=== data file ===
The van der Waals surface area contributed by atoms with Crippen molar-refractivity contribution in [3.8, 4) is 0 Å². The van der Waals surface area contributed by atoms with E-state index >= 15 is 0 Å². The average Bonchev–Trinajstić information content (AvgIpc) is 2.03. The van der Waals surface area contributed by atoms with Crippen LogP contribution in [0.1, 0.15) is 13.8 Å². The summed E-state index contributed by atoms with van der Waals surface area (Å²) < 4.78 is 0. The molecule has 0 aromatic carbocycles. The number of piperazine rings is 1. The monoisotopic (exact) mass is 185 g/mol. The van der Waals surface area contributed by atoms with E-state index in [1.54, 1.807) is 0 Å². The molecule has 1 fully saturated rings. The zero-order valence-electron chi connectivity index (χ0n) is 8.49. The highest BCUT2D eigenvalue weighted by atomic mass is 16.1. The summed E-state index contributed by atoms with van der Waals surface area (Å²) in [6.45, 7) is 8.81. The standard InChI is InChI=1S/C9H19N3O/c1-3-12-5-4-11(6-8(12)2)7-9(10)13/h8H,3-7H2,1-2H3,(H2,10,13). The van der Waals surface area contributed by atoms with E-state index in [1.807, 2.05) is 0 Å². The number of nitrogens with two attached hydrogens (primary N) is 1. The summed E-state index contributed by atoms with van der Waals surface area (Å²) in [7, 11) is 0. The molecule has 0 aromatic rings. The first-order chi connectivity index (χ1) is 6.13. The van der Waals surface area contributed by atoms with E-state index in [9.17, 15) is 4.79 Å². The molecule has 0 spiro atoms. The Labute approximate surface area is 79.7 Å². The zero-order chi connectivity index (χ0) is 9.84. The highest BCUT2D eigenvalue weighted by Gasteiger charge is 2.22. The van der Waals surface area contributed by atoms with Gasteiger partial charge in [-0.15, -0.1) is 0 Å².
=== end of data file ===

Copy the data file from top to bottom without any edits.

The van der Waals surface area contributed by atoms with Crippen molar-refractivity contribution in [3.8, 4) is 0 Å². The van der Waals surface area contributed by atoms with E-state index >= 15 is 0 Å². The average Bonchev–Trinajstić information content (AvgIpc) is 2.03. The van der Waals surface area contributed by atoms with Crippen LogP contribution in [0.1, 0.15) is 13.8 Å². The summed E-state index contributed by atoms with van der Waals surface area (Å²) < 4.78 is 0. The molecule has 0 aromatic carbocycles. The number of piperazine rings is 1. The monoisotopic (exact) mass is 185 g/mol. The van der Waals surface area contributed by atoms with E-state index in [1.54, 1.807) is 0 Å². The molecule has 1 fully saturated rings. The zero-order valence-electron chi connectivity index (χ0n) is 8.49. The highest BCUT2D eigenvalue weighted by atomic mass is 16.1. The summed E-state index contributed by atoms with van der Waals surface area (Å²) in [6.45, 7) is 8.81. The standard InChI is InChI=1S/C9H19N3O/c1-3-12-5-4-11(6-8(12)2)7-9(10)13/h8H,3-7H2,1-2H3,(H2,10,13). The van der Waals surface area contributed by atoms with E-state index in [1.807, 2.05) is 0 Å². The number of nitrogens with two attached hydrogens (primary N) is 1. The summed E-state index contributed by atoms with van der Waals surface area (Å²) in [7, 11) is 0. The molecule has 0 aromatic rings. The first-order chi connectivity index (χ1) is 6.13. The van der Waals surface area contributed by atoms with E-state index in [9.17, 15) is 4.79 Å². The molecule has 0 spiro atoms. The Labute approximate surface area is 79.7 Å². The zero-order chi connectivity index (χ0) is 9.84. The highest BCUT2D eigenvalue weighted by Gasteiger charge is 2.22. The van der Waals surface area contributed by atoms with Gasteiger partial charge in [-0.15, -0.1) is 0 Å².